The Real First World War And The Making Of America

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The Seven Years’ War brought about that shift and, in doing so, opened a third American epoch, which lasted from the mid-eighteenth century to the beginning of the twentieth. The shift was not immediately perceptible, for from beginning to end the war reflected the importance of Indian power. The fortunes of war in North America ebbed and flowed according to when the Indian allies of the Europeans decided to engage or withdraw. When, in 1758, the French-allied Indians on the Ohio chose to make a separate peace, Anglo-American forces could at last seize the Forks of the Ohio, the site of modern Pittsburgh and the strategic key to the transappalachian West, bringing peace to the Virginia-Pennsylvania frontier. The following year the Iroquois League shifted from neutrality to alliance with the British, permitting the Anglo-Americans to take Fort Niagara and with it crucial control of the Great Lakes. In 1760 Iroquois diplomats preceding Gen. Jeffery Amherst’s invading army persuaded the last Indian allies of New France to make peace, facilitating the bloodless surrender of French forces at Montreal.

The war was a momentous American turning point.

Recognizing the central role of Indians in the war certainly should not deny the importance of French and British operations in America or diminish the critical part played by the large-scale mobilization of the colonists. Those too were decisive and were part of the worldwide extension of the fighting. Britain’s war leader, William Pitt, knew that the British army was too small to confront the forces of Europe on their home ground. He therefore used the navy and army together to attack France’s most vulnerable colonies, while subsidizing Prussia and smaller German states to do most of the fighting in Europe. Similarly, from late 1757 Pitt promised to reimburse North America’s colonial governments for raising troops to help attack Canada and the French West Indies, treating the colonies not as subordinates but as allies. This policy precipitated a surge of patriotism among the colonists. Between 1758 and 1760 the number of Anglo-Americans voluntarily participating in the war effort grew to equal the population of all New France.

Britain’s colonists continued to enlist in numbers that suggest they had come to believe they were full partners in the creation of a new British empire that would be the greatest since Rome. Their extraordinary exertions made for a decisive victory, but one that came at a fearful cost. And that in turn had an impact that extended far beyond the Peace of Paris, which put an end to the hostilities in 1763.

Paradoxically, the war had seemed to damage the vanquished less than it did the victor. Despite the loss of its North American possessions and the destruction of its navy, France recovered with remarkable speed. Because the British chose to return the profitable West Indian sugar islands to France and to retain Canada, always a sinkhole for public funds, French economic growth resumed at pre-war rates. Because France funded its re-armament program by borrowing, there was no taxpayers’ revolt. The navy rebuilt its ravaged fleet using stateof-the-art designs. The army, re-equipped with the most advanced artillery of the day, underwent reforms in recruitment, training, discipline, and administration. These measures were intended to turn the tables on Britain in the next war, which was precisely what happened when France intervened in the American struggle for independence. (The expense of that revenge tempered its sweetness somewhat, but it was only in 1789 that King Louis and his ministers, facing a revolution of their own, learned how severe the reckoning would be.)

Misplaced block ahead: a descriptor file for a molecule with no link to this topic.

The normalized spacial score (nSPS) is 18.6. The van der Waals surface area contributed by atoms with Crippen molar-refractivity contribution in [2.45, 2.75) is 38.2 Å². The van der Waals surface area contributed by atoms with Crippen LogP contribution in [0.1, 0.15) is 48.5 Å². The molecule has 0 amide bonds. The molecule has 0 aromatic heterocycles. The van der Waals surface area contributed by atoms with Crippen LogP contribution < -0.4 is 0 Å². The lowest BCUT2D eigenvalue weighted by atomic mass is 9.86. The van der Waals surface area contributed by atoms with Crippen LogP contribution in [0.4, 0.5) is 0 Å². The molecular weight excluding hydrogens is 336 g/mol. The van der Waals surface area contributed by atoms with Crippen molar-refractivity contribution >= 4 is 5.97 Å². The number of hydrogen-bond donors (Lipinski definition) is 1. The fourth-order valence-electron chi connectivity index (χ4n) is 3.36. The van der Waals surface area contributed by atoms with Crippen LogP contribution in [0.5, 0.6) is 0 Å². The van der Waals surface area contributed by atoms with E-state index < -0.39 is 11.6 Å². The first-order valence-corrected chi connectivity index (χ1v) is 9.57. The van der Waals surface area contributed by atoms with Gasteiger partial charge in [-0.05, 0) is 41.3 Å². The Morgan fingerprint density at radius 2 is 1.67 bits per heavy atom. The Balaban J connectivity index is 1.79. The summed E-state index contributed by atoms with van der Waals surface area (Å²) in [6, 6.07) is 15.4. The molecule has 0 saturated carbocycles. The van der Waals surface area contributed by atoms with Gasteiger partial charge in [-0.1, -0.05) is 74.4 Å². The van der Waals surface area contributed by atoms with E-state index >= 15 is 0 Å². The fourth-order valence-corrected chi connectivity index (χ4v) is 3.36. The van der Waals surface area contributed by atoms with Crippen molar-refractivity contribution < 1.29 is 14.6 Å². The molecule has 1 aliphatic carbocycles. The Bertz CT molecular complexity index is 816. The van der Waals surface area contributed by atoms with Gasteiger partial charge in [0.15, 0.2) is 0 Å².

For Britain and its American colonies the war had complex, equivocal legacies. Pitt’s prodigal expenditures and the expansion of the empire to take in half of North America created immense problems of public finance and territorial control. The virtual doubling of the national debt between 1756 and 1763 produced demands for retrenchment even as administrators tried to impose economy, coherence, and efficiency on a haphazard imperial administration. Their goal was both to control the 300,000 or so Canadians and Indians whom the war had ushered into the empire and to make the North American colonies cooperate with one another, take direction from London, and pay the costs of imperial defense.

The war’s most pernicious effect, however, was to persuade the Crown that Britain was unbeatable. The extraordinary battlefield triumphs of the previous years made this inference seem reasonable, and the perilous conviction that Britannia had grown too mighty to fail contributed to the highhanded tone imperial officials now used to address the colonists and thus helped sow the seeds of revolution.

Britain’s American colonists had come to believe they were members of a transatlantic community bound together by common allegiance, interests, laws, and rights. Imperial administrators found this absurd. Even before the war they had been proposing reforms that would have made it clear the colonists were anything but legal and constitutional equals of subjects who lived in Britain. The outbreak of the fighting had suspended those reforms, and then Pitt’s policies had encouraged the colonists to see the empire as a voluntary union of British patriots on both sides of the ocean.

So when the empire’s administrators moved to reassert the pre-war hierarchy, the colonists reacted first with shock, then with fury. What happened, they wanted to know, to the patriotic partnership that had won the war? Why are we suddenly being treated as if we were the conquered, instead of fellow conquerors?